EDMONTON — Leon Draisaitl was answering a question about how he and Connor McDavid work so well together. Because it’s not always the case that two superstars like, say, Sidney Crosby and Evgeni Malkin, gel as linemates the way the Edmonton Oilers' pair has.
“We think the game at the same level. We look for each other,” Draisaitl said. “I know where and when he wants the puck. Every once in a while I’ll get that pass to him.”
Every once in a while.
After collecting a hat trick and five points in a 7-1 Oilers win over the Ottawa Senators on Wednesday, Draisaitl sits second to McDavid in the NHL in assists with 28. Go back three seasons and he also ranks second in assists — behind McDavid again.
Go back four seasons and Draisaitl stands fifth, an elite setup man who can also score 50 goals for you.
So passing isn’t an “every once in a while" thing for a guy whose defensive work is going to put him in position to compete for a second straight Hart Trophy this season. As of this morning, Draisaitl was second in the league in scoring (31 points), and when you compare his defensive stats to the rest of the top 10 scorers, Draisaitl may rate out as the best of the bunch.
“He’s such a strong player,” began head coach Dave Tippett after what looked like perhaps the easiest night of the season for his team, with the young Senators just totally overmatched against two of the top players in the game. “He holds the puck, he uses his body so well. Forehand, backhand — it doesn’t seem to matter to him. In tight spots he has so much poise with the puck.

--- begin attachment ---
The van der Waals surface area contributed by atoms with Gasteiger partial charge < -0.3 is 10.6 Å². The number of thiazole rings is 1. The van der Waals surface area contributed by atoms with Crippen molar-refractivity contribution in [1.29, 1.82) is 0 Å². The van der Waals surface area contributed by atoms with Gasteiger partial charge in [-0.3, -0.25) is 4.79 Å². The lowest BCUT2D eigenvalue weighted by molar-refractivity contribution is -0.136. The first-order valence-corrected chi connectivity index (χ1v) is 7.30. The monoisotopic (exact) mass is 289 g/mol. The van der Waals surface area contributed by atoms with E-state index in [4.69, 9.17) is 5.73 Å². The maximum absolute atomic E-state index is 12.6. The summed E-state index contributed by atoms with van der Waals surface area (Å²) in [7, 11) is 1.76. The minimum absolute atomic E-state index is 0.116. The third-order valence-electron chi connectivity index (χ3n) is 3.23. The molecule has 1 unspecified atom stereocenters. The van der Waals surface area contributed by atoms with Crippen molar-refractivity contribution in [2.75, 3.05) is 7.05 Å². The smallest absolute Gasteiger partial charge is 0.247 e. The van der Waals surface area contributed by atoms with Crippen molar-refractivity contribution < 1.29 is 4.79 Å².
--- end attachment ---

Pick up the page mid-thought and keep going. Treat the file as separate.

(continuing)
“He’s an elite player, and when you put the two of them together, it’s a pretty good combination.”
As a team the Oilers continue to put that three-game disaster against the Maple Leafs out of its misery, forging a three-game win streak with their sixth consecutive win over befuddled Ottawa this season.
It could have gone either way after that embarrassment against the Leafs. It appears to have gone north for Edmonton, not south.
“It’s easy to just keep going down that path,” Draisaitl said. “It’s hard to pull yourself right out of it, win an emotional game against Calgary, (winning all three) games we’ve played since the Toronto series. Not the prettiest hockey, not the prettiest games. But we won (all of the) games, and that’s huge.”
Wednesday’s game was pretty from one side — Edmonton’s — and butt ugly from the Senators’ viewpoint. The Senators barely competed for 40 minutes, and the Oilers' skill simply romped.
The Oilers are a horrible matchup for Ottawa, as the Senators’ 0-6 head-to-head mark would surmise. Ottawa has a young, weak defence corps that simply cannot handle the likes of McDavid and Draisaitl, and an inexperienced roster of forwards that are apt to surrender scoring chances.
The talk before the game was about how Tippett would employ McDavid and Draisaitl on the same line, and what it meant for the Oilers forward units. Well, against a team like Ottawa, it didn’t matter what lines 2, 3, and 4 did for Edmonton — offensively, anyhow.
The two superstars were simply more than Ottawa could handle, as McDavid had 1-2-3 on a night where he and his German pal combined for four goals and eight points. McDavid assisted on two of Draisaitl’s three goals.
On this night, Draisaitl was lead dog on the Oilers sled.
“We get along on the ice, we get along off the ice,” he said of himself and McDavid. “It’s a healthy competition between both of us — we both want to be the best. It’s hard to be the best with him on your team, I can tell you that.”
Nights like this one, they come and go. What these two are really about, as they enter their mid-20s, is providing for a team that isn’t just an offensive sideshow.
The individual awards, they’ve each had more than their share. They want to win, and they want to win together.
“We’ve been through a lot here and known each other for a long time,” Draisaitl said. “Lots of ups and down, and you kind of grow together. Starting really young together, both of us just 18 years old, you build that friendship. You go through things that are fun, and things that are not so much fun, and you have to learn.”
They’ve leaned that losing is no fun.
They look ready to make a change in that department.